The Aesthetics of Self-Harm presents a new approach to understanding parasuicidal behaviour, based upon an examination of online communities that promote performances of self-harm in the pursuit of an idealised beauty. The book considers how online communities provide a significant level of support for self-harmers and focuses on relevant case studies to establish a new model for the comprehension of the online supportive community.
To do so, Alderton explores discussions of self-harm and disordered eating on social networks. She examines aesthetic trends that contextualise harmful behavior and help people to perform feelings of sadness and vulnerability online. Alderton argues that the traditional understanding of self-violence through medical discourse is important, but that it misses vital elements of human group activity and the motivating forces of visual imagery.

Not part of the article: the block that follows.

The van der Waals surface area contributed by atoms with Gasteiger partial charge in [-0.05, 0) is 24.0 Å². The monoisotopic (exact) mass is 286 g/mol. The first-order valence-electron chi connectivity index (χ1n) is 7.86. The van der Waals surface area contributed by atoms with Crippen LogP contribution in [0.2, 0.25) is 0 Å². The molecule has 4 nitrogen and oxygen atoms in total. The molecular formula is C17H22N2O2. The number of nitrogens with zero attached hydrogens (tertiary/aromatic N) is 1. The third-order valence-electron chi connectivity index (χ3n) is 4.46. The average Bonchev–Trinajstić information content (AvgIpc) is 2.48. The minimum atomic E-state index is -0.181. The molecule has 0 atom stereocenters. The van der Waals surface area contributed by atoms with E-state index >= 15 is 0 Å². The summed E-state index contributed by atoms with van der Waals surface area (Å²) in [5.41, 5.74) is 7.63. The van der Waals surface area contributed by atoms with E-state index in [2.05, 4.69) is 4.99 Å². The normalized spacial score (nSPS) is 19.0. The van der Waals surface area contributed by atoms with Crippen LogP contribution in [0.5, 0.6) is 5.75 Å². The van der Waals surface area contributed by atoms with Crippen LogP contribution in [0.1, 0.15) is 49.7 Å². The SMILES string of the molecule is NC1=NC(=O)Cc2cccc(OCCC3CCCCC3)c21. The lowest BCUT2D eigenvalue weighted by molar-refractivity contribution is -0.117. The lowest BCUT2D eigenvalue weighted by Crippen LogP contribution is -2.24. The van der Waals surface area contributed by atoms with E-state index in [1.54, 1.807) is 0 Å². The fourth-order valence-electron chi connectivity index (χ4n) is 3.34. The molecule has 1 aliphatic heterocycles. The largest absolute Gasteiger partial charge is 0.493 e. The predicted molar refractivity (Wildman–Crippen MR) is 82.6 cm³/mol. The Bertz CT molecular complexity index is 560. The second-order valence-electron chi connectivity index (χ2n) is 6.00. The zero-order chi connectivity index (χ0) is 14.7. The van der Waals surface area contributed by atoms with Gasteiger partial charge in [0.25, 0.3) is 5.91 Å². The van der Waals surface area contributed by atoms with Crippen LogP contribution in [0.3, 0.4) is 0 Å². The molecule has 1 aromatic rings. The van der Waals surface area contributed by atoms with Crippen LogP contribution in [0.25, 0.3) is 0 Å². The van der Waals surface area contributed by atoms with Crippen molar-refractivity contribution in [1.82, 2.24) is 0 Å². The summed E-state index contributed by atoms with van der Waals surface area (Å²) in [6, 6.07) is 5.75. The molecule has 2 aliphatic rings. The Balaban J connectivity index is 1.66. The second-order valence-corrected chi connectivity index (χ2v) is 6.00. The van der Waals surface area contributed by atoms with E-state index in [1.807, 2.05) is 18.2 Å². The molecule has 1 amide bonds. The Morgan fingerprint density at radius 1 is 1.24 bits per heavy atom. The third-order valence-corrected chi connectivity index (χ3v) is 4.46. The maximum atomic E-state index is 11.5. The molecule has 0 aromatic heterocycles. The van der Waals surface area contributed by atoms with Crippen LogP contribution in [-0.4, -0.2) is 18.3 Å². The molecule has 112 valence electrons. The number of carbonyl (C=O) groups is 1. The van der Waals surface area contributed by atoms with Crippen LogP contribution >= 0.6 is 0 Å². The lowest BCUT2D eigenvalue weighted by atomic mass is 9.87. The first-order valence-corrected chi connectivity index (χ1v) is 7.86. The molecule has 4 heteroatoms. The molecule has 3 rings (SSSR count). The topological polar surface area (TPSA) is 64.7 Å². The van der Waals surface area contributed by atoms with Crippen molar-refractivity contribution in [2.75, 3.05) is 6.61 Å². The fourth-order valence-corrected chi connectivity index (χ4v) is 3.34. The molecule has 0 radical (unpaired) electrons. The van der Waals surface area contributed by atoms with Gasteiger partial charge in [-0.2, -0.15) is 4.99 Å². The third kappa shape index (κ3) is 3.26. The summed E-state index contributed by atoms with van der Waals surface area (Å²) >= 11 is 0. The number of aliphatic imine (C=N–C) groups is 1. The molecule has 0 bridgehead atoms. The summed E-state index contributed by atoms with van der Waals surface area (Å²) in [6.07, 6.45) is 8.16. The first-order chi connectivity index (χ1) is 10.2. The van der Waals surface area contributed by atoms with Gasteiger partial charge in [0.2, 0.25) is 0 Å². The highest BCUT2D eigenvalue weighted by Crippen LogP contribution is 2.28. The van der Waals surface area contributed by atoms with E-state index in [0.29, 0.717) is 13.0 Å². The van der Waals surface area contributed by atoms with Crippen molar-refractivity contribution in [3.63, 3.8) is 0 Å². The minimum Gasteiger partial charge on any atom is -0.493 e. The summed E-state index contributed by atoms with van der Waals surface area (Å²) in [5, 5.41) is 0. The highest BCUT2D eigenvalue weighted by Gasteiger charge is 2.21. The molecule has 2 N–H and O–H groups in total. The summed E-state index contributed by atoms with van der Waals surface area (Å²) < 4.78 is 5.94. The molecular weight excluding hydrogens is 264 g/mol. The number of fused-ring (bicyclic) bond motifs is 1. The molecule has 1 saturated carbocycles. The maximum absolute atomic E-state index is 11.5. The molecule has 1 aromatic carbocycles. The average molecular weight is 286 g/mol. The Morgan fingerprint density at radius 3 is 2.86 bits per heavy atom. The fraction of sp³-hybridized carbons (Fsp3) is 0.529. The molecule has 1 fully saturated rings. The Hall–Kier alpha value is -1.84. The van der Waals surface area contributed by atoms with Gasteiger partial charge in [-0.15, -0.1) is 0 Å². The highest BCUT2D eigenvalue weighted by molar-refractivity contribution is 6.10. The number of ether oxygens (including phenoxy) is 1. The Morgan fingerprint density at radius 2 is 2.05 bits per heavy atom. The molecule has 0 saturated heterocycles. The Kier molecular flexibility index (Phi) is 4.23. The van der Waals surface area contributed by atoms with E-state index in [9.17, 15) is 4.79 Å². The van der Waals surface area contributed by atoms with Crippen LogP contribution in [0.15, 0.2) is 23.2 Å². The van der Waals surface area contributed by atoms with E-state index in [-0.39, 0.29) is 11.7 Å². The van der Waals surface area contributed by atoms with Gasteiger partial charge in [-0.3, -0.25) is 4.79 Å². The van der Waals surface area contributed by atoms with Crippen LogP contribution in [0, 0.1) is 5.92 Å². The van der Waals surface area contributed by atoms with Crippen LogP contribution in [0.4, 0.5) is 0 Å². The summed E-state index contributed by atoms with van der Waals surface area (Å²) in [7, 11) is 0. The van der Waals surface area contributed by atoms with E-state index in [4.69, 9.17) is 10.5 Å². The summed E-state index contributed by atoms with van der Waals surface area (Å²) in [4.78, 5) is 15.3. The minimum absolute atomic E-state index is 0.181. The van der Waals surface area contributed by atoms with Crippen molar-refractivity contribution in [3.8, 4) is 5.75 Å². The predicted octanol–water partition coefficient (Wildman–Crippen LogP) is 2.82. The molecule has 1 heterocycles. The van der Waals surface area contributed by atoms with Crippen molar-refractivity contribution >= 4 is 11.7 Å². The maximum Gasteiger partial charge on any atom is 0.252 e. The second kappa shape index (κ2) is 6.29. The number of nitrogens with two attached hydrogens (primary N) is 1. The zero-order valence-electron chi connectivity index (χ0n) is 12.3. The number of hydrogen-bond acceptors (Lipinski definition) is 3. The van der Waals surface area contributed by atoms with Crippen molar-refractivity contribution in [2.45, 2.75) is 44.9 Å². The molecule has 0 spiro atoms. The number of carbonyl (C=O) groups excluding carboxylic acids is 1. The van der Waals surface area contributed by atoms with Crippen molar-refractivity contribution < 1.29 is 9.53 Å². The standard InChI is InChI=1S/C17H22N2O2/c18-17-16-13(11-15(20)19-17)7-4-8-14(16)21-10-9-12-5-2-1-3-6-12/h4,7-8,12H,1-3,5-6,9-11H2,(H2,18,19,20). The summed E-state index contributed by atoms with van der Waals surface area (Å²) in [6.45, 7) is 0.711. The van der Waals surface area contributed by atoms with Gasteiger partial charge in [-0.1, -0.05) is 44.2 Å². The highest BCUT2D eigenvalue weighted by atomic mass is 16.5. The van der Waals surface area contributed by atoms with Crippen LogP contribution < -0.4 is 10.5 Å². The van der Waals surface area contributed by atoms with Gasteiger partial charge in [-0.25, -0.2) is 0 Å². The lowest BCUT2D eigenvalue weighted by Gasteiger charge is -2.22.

Covering psychiatry and psychology, rhetoric and sociology, this book provides essential reading for psychologists, sociologists and anthropologists exploring group dynamics and ritual, and rhetoricians who are concerned with the communicative powers of images. It should also be of great interest to medical professionals dealing with self-harming patients.
Table of Contents
1. Self-Harm on Social Networks: Understanding Online Eating Disorder and Self-Harm Communities
2. The Aesthetics of Self-Harm: Visual Rhetoric as a Key to Understanding Online Activities
3. Sad Girls: The Internet and the Performance of Mood
4. Suggestions for Clinical Practitioners: New Tools for Managing Visually Oriented Self-Harmers
5. Healing Through Aesthetics: How Images Can Guide Behaviour and Health
Zoe Alderton is a lecturer in the School of Economics at the University of Sydney.